The end of the world, and how we survived it.

“Seven Days to Rhine” Warsaw Pact strategy

I lived through the 80’s on the “wrong” side of the Iron Curtain. Like the West, we always knew the world would end in a nuclear holocaust. We were taught civil defence in schools: how to recognize siren signals, what to do in case of a blast (not much). There was a nuclear shelter at my school. The official war doctrine was of course secret, but enough of it got through to know that Warsaw would be one of the first targets.  It was too strategically important; its main thoroughfares and rail lines were built for the sole purpose of taking Soviet tanks from East to West as fast as possible.

Both sides had their own cultural reactions to the fear. In Poland we treated the apocalypse with humour, making mostly wacky, surreal post-apocalyptic comedies.The US movies that we were getting through on bootleg VHS tapes, and later were even shown on TV (as a warning, I suppose)  – like War Games – focused on the military or action side of the conflict, rather than the aftermath. The main exception was the terrifying The Day After.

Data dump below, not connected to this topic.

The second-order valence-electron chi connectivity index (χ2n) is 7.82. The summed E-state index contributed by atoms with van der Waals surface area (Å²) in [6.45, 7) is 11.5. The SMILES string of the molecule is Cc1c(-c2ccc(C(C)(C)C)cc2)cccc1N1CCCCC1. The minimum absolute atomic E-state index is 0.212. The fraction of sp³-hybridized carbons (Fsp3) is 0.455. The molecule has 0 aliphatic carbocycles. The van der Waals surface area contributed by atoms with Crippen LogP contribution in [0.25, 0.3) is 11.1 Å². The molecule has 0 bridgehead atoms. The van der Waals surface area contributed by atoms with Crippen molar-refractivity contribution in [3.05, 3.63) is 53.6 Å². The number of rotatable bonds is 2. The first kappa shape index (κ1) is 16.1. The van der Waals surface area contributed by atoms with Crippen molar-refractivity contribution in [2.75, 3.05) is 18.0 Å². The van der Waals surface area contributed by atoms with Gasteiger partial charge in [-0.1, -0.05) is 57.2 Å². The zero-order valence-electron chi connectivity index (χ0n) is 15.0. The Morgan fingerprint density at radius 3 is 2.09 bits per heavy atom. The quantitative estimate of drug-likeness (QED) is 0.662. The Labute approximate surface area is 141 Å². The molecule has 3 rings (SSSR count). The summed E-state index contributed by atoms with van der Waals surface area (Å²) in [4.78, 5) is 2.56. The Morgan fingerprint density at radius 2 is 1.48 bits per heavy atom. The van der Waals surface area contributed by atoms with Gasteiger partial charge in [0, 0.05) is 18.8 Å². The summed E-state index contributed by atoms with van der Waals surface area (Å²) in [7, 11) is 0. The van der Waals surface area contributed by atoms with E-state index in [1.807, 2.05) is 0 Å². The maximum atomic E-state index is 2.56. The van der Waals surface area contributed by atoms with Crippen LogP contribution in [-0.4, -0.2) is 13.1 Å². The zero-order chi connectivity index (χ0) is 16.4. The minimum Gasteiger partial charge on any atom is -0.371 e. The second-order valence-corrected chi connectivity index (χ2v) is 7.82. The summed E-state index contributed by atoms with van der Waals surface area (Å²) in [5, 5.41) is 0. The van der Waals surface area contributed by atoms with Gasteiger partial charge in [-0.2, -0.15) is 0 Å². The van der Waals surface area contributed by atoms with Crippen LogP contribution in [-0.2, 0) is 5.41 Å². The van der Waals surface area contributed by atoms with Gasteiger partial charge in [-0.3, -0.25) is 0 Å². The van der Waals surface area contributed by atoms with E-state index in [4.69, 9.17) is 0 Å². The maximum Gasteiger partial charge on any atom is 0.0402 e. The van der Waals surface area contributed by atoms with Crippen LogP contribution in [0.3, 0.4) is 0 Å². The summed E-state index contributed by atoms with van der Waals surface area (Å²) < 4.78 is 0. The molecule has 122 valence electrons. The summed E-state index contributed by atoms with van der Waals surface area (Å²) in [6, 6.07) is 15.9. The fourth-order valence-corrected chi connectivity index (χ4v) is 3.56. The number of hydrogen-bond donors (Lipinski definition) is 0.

The Brits, uncharacteristically, seem to have lost all their sense of humour in the 80’s. I suppose being faced with total annihilation makes one stop quipping for a while.

Here are the two most important movies of the era: Where the Wind Blows and Threads. Warning: they are drastic and bleak, and likely to spoil your Christmassy mood for good. You probably really don’t want to watch them. But they serve as a tragic reminder of how close we got to the real end of the world.

This would be no Mayan Apocalypse. There would be no heroes to stop that asteroid. This was the real deal – and somehow, miraculously, we survived.

If you want to be thankful to any deity for anything these Christmas, be thankful for that.



and the one I remember watching as a kid, the American THE DAY AFTER: